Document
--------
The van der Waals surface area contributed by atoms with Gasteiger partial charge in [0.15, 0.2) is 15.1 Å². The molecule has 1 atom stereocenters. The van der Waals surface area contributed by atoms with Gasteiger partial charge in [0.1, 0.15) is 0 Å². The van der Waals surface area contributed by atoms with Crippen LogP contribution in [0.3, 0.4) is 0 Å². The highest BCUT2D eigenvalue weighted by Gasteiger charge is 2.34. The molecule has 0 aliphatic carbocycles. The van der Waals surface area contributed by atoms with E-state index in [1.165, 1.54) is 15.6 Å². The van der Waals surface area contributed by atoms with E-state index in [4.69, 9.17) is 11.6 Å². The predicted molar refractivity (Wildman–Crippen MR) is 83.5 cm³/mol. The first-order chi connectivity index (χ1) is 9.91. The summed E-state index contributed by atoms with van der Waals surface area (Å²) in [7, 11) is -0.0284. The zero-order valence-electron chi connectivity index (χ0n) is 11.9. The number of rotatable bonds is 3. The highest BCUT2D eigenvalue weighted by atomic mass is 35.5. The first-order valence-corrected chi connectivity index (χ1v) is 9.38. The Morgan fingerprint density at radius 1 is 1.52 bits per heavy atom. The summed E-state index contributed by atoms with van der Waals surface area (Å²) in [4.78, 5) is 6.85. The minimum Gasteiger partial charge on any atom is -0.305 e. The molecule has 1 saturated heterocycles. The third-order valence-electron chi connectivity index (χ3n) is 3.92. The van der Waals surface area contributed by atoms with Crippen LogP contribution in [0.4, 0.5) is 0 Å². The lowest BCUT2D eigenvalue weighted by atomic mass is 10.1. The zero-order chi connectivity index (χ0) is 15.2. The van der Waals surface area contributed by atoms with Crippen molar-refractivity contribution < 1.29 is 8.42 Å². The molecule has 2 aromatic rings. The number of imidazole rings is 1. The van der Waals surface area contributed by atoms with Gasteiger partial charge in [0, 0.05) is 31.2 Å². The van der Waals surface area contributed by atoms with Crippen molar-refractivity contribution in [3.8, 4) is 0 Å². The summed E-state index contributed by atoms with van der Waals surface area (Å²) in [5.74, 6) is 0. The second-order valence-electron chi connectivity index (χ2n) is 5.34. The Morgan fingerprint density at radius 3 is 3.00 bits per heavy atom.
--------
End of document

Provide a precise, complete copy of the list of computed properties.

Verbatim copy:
The van der Waals surface area contributed by atoms with Gasteiger partial charge in [0.15, 0.2) is 15.1 Å². The molecule has 1 atom stereocenters. The van der Waals surface area contributed by atoms with Gasteiger partial charge in [0.1, 0.15) is 0 Å². The van der Waals surface area contributed by atoms with Crippen LogP contribution in [0.3, 0.4) is 0 Å². The highest BCUT2D eigenvalue weighted by Gasteiger charge is 2.34. The molecule has 0 aliphatic carbocycles. The van der Waals surface area contributed by atoms with E-state index in [1.165, 1.54) is 15.6 Å². The van der Waals surface area contributed by atoms with E-state index in [4.69, 9.17) is 11.6 Å². The predicted molar refractivity (Wildman–Crippen MR) is 83.5 cm³/mol. The first-order chi connectivity index (χ1) is 9.91. The summed E-state index contributed by atoms with van der Waals surface area (Å²) in [7, 11) is -0.0284. The zero-order valence-electron chi connectivity index (χ0n) is 11.9. The number of rotatable bonds is 3. The highest BCUT2D eigenvalue weighted by atomic mass is 35.5. The first-order valence-corrected chi connectivity index (χ1v) is 9.38. The Morgan fingerprint density at radius 1 is 1.52 bits per heavy atom. The summed E-state index contributed by atoms with van der Waals surface area (Å²) in [4.78, 5) is 6.85. The minimum Gasteiger partial charge on any atom is -0.305 e. The molecule has 1 saturated heterocycles. The third-order valence-electron chi connectivity index (χ3n) is 3.92. The van der Waals surface area contributed by atoms with Crippen LogP contribution in [0.4, 0.5) is 0 Å². The lowest BCUT2D eigenvalue weighted by atomic mass is 10.1. The zero-order chi connectivity index (χ0) is 15.2. The van der Waals surface area contributed by atoms with Crippen molar-refractivity contribution < 1.29 is 8.42 Å². The molecule has 2 aromatic rings. The number of imidazole rings is 1. The van der Waals surface area contributed by atoms with Gasteiger partial charge in [0, 0.05) is 31.2 Å². The van der Waals surface area contributed by atoms with Crippen molar-refractivity contribution in [3.8, 4) is 0 Å². The summed E-state index contributed by atoms with van der Waals surface area (Å²) in [5.74, 6) is 0. The second-order valence-electron chi connectivity index (χ2n) is 5.34. The Morgan fingerprint density at radius 3 is 3.00 bits per heavy atom.